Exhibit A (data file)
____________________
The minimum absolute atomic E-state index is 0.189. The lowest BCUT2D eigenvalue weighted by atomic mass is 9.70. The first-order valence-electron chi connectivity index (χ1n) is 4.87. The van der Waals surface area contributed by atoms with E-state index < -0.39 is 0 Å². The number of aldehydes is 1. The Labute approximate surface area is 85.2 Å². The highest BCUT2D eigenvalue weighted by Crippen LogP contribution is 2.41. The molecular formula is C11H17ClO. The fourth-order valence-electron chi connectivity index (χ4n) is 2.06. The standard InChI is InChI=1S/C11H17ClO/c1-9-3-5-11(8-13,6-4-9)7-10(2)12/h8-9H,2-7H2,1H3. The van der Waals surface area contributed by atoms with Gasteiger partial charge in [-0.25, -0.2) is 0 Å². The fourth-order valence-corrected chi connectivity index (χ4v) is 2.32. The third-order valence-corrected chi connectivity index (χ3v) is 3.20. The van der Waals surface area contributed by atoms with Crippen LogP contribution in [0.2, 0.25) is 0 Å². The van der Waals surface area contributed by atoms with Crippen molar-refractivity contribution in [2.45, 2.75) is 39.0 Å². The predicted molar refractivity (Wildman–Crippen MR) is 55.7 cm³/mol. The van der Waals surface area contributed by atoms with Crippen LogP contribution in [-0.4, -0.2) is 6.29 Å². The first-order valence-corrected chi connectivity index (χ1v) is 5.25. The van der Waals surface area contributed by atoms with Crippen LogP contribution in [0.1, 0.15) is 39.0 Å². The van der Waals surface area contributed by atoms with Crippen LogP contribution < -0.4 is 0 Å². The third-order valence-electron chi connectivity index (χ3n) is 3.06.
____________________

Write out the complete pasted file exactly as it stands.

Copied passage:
The minimum absolute atomic E-state index is 0.189. The lowest BCUT2D eigenvalue weighted by atomic mass is 9.70. The first-order valence-electron chi connectivity index (χ1n) is 4.87. The van der Waals surface area contributed by atoms with E-state index < -0.39 is 0 Å². The number of aldehydes is 1. The Labute approximate surface area is 85.2 Å². The highest BCUT2D eigenvalue weighted by Crippen LogP contribution is 2.41. The molecular formula is C11H17ClO. The fourth-order valence-electron chi connectivity index (χ4n) is 2.06. The standard InChI is InChI=1S/C11H17ClO/c1-9-3-5-11(8-13,6-4-9)7-10(2)12/h8-9H,2-7H2,1H3. The van der Waals surface area contributed by atoms with Gasteiger partial charge in [-0.25, -0.2) is 0 Å². The fourth-order valence-corrected chi connectivity index (χ4v) is 2.32. The third-order valence-corrected chi connectivity index (χ3v) is 3.20. The van der Waals surface area contributed by atoms with Crippen LogP contribution in [0.2, 0.25) is 0 Å². The van der Waals surface area contributed by atoms with Crippen molar-refractivity contribution in [2.45, 2.75) is 39.0 Å². The predicted molar refractivity (Wildman–Crippen MR) is 55.7 cm³/mol. The van der Waals surface area contributed by atoms with Crippen LogP contribution in [-0.4, -0.2) is 6.29 Å². The first-order valence-corrected chi connectivity index (χ1v) is 5.25. The van der Waals surface area contributed by atoms with Crippen LogP contribution in [0.1, 0.15) is 39.0 Å². The van der Waals surface area contributed by atoms with Crippen LogP contribution < -0.4 is 0 Å². The third-order valence-electron chi connectivity index (χ3n) is 3.06.